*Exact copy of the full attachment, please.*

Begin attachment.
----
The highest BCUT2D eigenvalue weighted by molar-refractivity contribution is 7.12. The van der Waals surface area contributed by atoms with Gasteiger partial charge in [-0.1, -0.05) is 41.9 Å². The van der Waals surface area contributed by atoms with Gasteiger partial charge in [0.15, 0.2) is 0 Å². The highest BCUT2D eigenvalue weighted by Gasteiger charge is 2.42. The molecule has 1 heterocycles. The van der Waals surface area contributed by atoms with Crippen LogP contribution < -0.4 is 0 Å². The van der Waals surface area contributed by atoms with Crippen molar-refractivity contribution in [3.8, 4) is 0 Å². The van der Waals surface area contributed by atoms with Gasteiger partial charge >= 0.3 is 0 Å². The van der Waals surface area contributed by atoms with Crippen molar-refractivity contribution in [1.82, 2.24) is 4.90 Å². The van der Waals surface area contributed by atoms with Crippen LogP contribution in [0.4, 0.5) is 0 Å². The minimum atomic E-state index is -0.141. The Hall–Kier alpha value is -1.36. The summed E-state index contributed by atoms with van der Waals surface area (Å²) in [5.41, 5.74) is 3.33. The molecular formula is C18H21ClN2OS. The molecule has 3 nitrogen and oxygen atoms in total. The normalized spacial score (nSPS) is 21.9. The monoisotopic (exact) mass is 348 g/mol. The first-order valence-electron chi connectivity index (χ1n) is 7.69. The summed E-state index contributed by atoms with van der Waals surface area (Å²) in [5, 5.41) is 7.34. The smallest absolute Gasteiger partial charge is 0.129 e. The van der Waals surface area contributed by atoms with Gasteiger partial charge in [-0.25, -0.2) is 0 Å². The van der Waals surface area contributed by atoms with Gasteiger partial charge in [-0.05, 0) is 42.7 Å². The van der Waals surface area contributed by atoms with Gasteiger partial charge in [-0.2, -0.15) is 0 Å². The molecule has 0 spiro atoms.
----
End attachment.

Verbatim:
The highest BCUT2D eigenvalue weighted by molar-refractivity contribution is 7.12. The van der Waals surface area contributed by atoms with Gasteiger partial charge in [-0.1, -0.05) is 41.9 Å². The van der Waals surface area contributed by atoms with Gasteiger partial charge in [0.15, 0.2) is 0 Å². The highest BCUT2D eigenvalue weighted by Gasteiger charge is 2.42. The molecule has 1 heterocycles. The van der Waals surface area contributed by atoms with Crippen LogP contribution < -0.4 is 0 Å². The van der Waals surface area contributed by atoms with Crippen molar-refractivity contribution in [3.8, 4) is 0 Å². The van der Waals surface area contributed by atoms with Gasteiger partial charge >= 0.3 is 0 Å². The van der Waals surface area contributed by atoms with Crippen molar-refractivity contribution in [1.82, 2.24) is 4.90 Å². The van der Waals surface area contributed by atoms with Crippen LogP contribution in [0.4, 0.5) is 0 Å². The minimum atomic E-state index is -0.141. The Hall–Kier alpha value is -1.36. The summed E-state index contributed by atoms with van der Waals surface area (Å²) in [5.41, 5.74) is 3.33. The molecular formula is C18H21ClN2OS. The molecule has 3 nitrogen and oxygen atoms in total. The normalized spacial score (nSPS) is 21.9. The monoisotopic (exact) mass is 348 g/mol. The first-order valence-electron chi connectivity index (χ1n) is 7.69. The summed E-state index contributed by atoms with van der Waals surface area (Å²) in [5, 5.41) is 7.34. The smallest absolute Gasteiger partial charge is 0.129 e. The van der Waals surface area contributed by atoms with Gasteiger partial charge in [-0.25, -0.2) is 0 Å². The van der Waals surface area contributed by atoms with Gasteiger partial charge in [-0.05, 0) is 42.7 Å². The van der Waals surface area contributed by atoms with Gasteiger partial charge in [-0.2, -0.15) is 0 Å². The molecule has 0 spiro atoms.